Image Comics’ Made in Korea TPB Review


Image Comics acclaimed miniseries Made in Korea delivers an intimate science fiction adventure tale exploring the pursuit of identity.

Jeremy Holt and George Schall’s six-issue comic book miniseries Made in Korea recently received a gorgeous trade paper collection published by Image Comics. To its credit, the grounded science fiction story leans more heavily on themes of identity and family than its fantastical premise and setting. Since its publication, Made in Korea found considerable critical acclaim and is one of the more unique sci-fi comics released in recent memory. Holt and Schall’s sleek new paperback collection is sure to thrill devoted and new readers alike.

Made in Korea follows a couple living in Texas who adopt a nine-year-old named Jesse. However, Jesse is an advanced android produced in South Korea. Jesse’s artificial intelligence leads her to develop a personality beyond her parents’ expectations. While she acclimates to life in public school, a South Korean developer learns that Jesse has exceeded her original programming and seeks to recover her. However, with Jesse possessing a mind of her own and on a quest to discover her identity, the impressionable android is vulnerable to harmful influences that could steer her on a dangerous path in the Lone Star State.

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Holt’s script keeps readers on their toes throughout the entire story. Although the comic series starts as a slice-of-life story following a family coming together, Holt takes readers on a wild ride that ventures into rich sci-fi possibilities — even flirting with the superhero genre at times — while never failing to keep sight of the story’s genuine emotional stakes. Made in Korea keeps readers guessing where things will go next, defying conventional genre boundaries while crafting a tale about self-discovery and a found family.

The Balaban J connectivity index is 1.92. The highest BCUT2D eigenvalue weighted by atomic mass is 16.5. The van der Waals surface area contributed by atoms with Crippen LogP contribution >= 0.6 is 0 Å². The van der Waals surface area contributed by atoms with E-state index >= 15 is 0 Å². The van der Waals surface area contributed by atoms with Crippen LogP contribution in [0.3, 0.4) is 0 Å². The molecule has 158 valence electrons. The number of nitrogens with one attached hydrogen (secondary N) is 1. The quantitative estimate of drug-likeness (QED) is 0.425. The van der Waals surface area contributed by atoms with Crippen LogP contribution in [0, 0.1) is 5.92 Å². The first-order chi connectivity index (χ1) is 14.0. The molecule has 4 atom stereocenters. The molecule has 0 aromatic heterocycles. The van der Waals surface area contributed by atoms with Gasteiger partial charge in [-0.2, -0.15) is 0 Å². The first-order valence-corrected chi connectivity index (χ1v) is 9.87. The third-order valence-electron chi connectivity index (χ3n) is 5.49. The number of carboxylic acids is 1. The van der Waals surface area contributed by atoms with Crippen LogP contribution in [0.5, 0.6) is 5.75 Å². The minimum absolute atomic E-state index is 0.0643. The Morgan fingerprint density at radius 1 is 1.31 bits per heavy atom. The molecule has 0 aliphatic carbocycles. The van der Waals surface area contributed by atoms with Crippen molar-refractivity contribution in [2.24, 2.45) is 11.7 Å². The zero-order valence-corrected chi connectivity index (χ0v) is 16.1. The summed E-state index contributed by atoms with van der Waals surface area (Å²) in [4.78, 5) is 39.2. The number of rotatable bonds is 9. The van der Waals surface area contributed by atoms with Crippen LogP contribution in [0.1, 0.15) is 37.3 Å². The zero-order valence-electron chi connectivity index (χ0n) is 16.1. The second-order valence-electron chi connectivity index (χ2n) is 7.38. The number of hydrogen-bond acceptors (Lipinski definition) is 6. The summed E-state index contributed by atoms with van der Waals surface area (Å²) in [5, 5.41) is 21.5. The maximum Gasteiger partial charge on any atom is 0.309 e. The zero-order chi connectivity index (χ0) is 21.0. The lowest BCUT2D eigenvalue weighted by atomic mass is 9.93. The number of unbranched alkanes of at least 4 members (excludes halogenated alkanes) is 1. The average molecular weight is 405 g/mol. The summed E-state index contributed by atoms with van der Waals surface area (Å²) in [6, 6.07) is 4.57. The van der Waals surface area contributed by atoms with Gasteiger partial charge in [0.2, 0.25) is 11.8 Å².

Schall’s artwork matches Holt’s tonal shifts seamlessly. Schall transitions from the domestic tranquility of its opening sequences in Texas to the more neon-lit sci-fi sensibilities of its South Korean robotics labs and testing centers with ease. What elevates these narrative shifts is Schall’s color palettes, which give a cinematic feel. Made in Korea‘s pages move like a cinematographer subtly swapping out color filters on film to set the mood. When the story leans into raw emotion and visceral sequences, Schall makes these instances feel like a punctuative staccato, allowing readers to catch their breath before the story ramps back up.

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Also included in this trade paperback collection are short stories from Ron Chan, Eunjoo Han, Wook-Jin Clark, Dave Cole, Manuel and Alfonso Martín, and Jose A. Lopez and Fred Chao. Each short story expands the world of Made in Korea, tangentially highlighting different facets of this near-future world. Adam Wollet letters most of the collection, save for a short story lettered by DC Hopkins, alternating between a more conventional typeface and a digital font whenever the story veers decidedly into sci-fi.

Made in Korea comes from a personal place for Holt and Schall, and that connection to the narrative pops off the page as Jesse finds herself and her place in the world. Made in Korea is refreshingly original. The comic doesn’t rely on formula or well-worn genre tropes but instead keeps readers genuinely invested in Jesse and the supporting cast through a tale that subverts expectations and forges a bold path. Jesse and the creators wouldn’t have it any other way.

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